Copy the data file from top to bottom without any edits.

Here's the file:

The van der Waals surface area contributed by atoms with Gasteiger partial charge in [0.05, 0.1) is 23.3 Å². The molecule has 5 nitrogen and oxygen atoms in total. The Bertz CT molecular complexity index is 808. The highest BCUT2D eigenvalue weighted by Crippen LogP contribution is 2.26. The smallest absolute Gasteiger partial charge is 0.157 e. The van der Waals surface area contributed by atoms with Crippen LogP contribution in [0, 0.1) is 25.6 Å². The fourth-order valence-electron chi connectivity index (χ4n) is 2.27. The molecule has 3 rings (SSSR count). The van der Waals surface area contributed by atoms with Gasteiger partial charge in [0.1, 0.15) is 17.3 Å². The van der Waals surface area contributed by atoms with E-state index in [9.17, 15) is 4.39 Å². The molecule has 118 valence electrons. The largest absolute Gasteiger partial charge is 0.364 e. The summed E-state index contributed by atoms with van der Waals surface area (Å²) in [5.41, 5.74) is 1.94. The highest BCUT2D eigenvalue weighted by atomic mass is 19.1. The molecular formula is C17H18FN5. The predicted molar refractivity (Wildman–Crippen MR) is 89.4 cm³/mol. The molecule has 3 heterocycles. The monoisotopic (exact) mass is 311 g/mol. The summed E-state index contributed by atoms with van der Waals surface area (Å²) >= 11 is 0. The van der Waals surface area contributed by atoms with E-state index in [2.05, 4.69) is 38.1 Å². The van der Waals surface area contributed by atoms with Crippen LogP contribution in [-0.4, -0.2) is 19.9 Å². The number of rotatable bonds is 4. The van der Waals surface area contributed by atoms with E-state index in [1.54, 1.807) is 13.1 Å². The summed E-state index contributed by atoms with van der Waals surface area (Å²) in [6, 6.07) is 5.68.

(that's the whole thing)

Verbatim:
The van der Waals surface area contributed by atoms with Gasteiger partial charge in [0.05, 0.1) is 23.3 Å². The molecule has 5 nitrogen and oxygen atoms in total. The Bertz CT molecular complexity index is 808. The highest BCUT2D eigenvalue weighted by Crippen LogP contribution is 2.26. The smallest absolute Gasteiger partial charge is 0.157 e. The van der Waals surface area contributed by atoms with Crippen LogP contribution in [0, 0.1) is 25.6 Å². The fourth-order valence-electron chi connectivity index (χ4n) is 2.27. The molecule has 3 rings (SSSR count). The van der Waals surface area contributed by atoms with Gasteiger partial charge in [0.1, 0.15) is 17.3 Å². The van der Waals surface area contributed by atoms with E-state index in [9.17, 15) is 4.39 Å². The molecule has 118 valence electrons. The largest absolute Gasteiger partial charge is 0.364 e. The summed E-state index contributed by atoms with van der Waals surface area (Å²) in [5.41, 5.74) is 1.94. The highest BCUT2D eigenvalue weighted by atomic mass is 19.1. The molecular formula is C17H18FN5. The predicted molar refractivity (Wildman–Crippen MR) is 89.4 cm³/mol. The molecule has 3 heterocycles. The monoisotopic (exact) mass is 311 g/mol. The summed E-state index contributed by atoms with van der Waals surface area (Å²) >= 11 is 0. The van der Waals surface area contributed by atoms with E-state index in [2.05, 4.69) is 38.1 Å². The van der Waals surface area contributed by atoms with Crippen LogP contribution in [-0.4, -0.2) is 19.9 Å². The number of rotatable bonds is 4. The van der Waals surface area contributed by atoms with E-state index in [1.54, 1.807) is 13.1 Å². The summed E-state index contributed by atoms with van der Waals surface area (Å²) in [6, 6.07) is 5.68.